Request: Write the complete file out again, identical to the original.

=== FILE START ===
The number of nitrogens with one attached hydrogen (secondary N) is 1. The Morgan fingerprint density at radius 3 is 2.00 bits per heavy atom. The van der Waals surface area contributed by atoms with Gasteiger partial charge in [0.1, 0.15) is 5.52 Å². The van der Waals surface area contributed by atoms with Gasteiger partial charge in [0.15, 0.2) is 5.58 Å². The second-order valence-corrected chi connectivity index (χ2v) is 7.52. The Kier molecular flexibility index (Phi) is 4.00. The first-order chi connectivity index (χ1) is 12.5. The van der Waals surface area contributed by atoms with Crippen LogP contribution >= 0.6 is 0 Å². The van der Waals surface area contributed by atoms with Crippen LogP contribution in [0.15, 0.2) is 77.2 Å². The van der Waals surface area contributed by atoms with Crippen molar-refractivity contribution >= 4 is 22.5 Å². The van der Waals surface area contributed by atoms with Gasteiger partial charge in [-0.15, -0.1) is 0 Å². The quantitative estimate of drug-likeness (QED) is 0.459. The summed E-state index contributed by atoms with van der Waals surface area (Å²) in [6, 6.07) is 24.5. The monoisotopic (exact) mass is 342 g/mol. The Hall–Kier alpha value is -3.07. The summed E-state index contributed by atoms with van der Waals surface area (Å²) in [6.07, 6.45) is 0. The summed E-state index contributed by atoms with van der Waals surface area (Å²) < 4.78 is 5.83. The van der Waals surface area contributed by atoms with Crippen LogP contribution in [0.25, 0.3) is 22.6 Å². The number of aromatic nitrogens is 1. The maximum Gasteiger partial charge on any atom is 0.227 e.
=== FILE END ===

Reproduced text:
The number of nitrogens with one attached hydrogen (secondary N) is 1. The Morgan fingerprint density at radius 3 is 2.00 bits per heavy atom. The van der Waals surface area contributed by atoms with Gasteiger partial charge in [0.1, 0.15) is 5.52 Å². The van der Waals surface area contributed by atoms with Gasteiger partial charge in [0.15, 0.2) is 5.58 Å². The second-order valence-corrected chi connectivity index (χ2v) is 7.52. The Kier molecular flexibility index (Phi) is 4.00. The first-order chi connectivity index (χ1) is 12.5. The van der Waals surface area contributed by atoms with Crippen LogP contribution >= 0.6 is 0 Å². The van der Waals surface area contributed by atoms with Crippen LogP contribution in [0.15, 0.2) is 77.2 Å². The van der Waals surface area contributed by atoms with Crippen molar-refractivity contribution >= 4 is 22.5 Å². The van der Waals surface area contributed by atoms with Gasteiger partial charge in [-0.15, -0.1) is 0 Å². The quantitative estimate of drug-likeness (QED) is 0.459. The summed E-state index contributed by atoms with van der Waals surface area (Å²) in [6, 6.07) is 24.5. The monoisotopic (exact) mass is 342 g/mol. The Hall–Kier alpha value is -3.07. The summed E-state index contributed by atoms with van der Waals surface area (Å²) in [6.07, 6.45) is 0. The summed E-state index contributed by atoms with van der Waals surface area (Å²) < 4.78 is 5.83. The van der Waals surface area contributed by atoms with Crippen LogP contribution in [0.25, 0.3) is 22.6 Å². The number of aromatic nitrogens is 1. The maximum Gasteiger partial charge on any atom is 0.227 e.